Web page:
JAKARTA – A company born out of an Islamic school in Indonesia has launched its own ride hailing app that it says already has close to 40,000 customers.
The Buroq app launched by PT Buroq Sakti Terbang in September already has around 38,000 customers and 2,500 drivers, the company told Salaam Gateway. It currently operates in a few cities in different parts of Java, including its home base Kediri, as well as in Malang, Surabaya and Jakarta.
The app came out of Universitas Wahidiyah in East Java, which is part of the private Sufi-leaning Wahidiyah Islamic school system that also includes 100 kindergartens, 50 elementary schools, 20 junior high schools, 12 senior high schools, 12 Islamic boarding schools and 900 cooperatives.
“I asked my students if they can make a ride hailing app. We have an IT technical faculty in our Wahidiyah University and in just a week, they made it,” Wahidiyah schools founder K.H. Abdul Latif Madjid told Salaam Gateway.
The app, named after the animal that transported Prophet Mohamed (pbuh) during the Isra’ and Mi’raj, currently offers three services: rides on two wheels, rides on four wheels, and food delivery.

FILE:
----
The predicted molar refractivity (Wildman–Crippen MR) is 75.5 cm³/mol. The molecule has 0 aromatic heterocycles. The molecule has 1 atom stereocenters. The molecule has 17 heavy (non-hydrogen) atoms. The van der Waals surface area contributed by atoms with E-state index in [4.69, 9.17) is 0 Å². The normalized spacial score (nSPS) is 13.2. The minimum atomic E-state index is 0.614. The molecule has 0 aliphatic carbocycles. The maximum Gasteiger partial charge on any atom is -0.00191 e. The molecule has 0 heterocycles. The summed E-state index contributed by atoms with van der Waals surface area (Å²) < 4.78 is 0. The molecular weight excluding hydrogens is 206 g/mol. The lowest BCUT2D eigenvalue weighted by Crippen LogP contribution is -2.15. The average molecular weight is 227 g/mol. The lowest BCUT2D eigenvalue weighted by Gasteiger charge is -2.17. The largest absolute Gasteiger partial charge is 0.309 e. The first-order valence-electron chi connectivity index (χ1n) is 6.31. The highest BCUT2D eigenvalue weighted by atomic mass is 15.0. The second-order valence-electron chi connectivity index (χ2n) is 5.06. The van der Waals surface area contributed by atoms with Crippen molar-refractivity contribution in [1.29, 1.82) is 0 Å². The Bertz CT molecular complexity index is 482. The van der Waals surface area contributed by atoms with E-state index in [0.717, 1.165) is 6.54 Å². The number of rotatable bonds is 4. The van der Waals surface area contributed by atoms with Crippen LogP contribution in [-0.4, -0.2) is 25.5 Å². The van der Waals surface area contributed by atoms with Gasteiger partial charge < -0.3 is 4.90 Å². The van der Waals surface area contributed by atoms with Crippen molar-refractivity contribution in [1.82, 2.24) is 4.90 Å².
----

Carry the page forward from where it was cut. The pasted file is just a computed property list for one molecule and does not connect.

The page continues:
Declining to reveal how much was invested in the development of the app, Abdul Latif said the company and app are not backed by big capital or investors but are a service by the Wahidiyah community primarily for its own people. He stresses, however, that the Buroq app is open for use by all Indonesians.
“I’m not seeking profits because I didn’t put in any capital when I created Buroq,” said the founder.
The Buroq app and business, according to Abdul Latif, are meant as an avenue to improve the economic situation of the Wahidiyah community.
“I am aware that the world has moved to the digital economy and we want to move in this direction just like Alibaba did with its ecosystem,” Abdul Latif added.
Despite offering the same basic services and adopting the same green as its ubiquitous competitors Gojek and Grab, Buroq claims it does not position itself as a direct commercial rival to the two tech giants.
“We don’t want to compete with other apps. Instead, we are open to collaborate with as many parties as possible for mutual benefit,” Abdul Latif said.
The app partners with several Islamic banks including BRI Syariah, to facilitate its payment gateway and e-wallet called Buroq Pay.
“We also want to handle each of society’s needs, including transportation, e-commerce, everything,” said Abdul Latif.
(Reporting by Yosi Winosa; Editing by Emmy Abdul Alim firstname.lastname@example.org)
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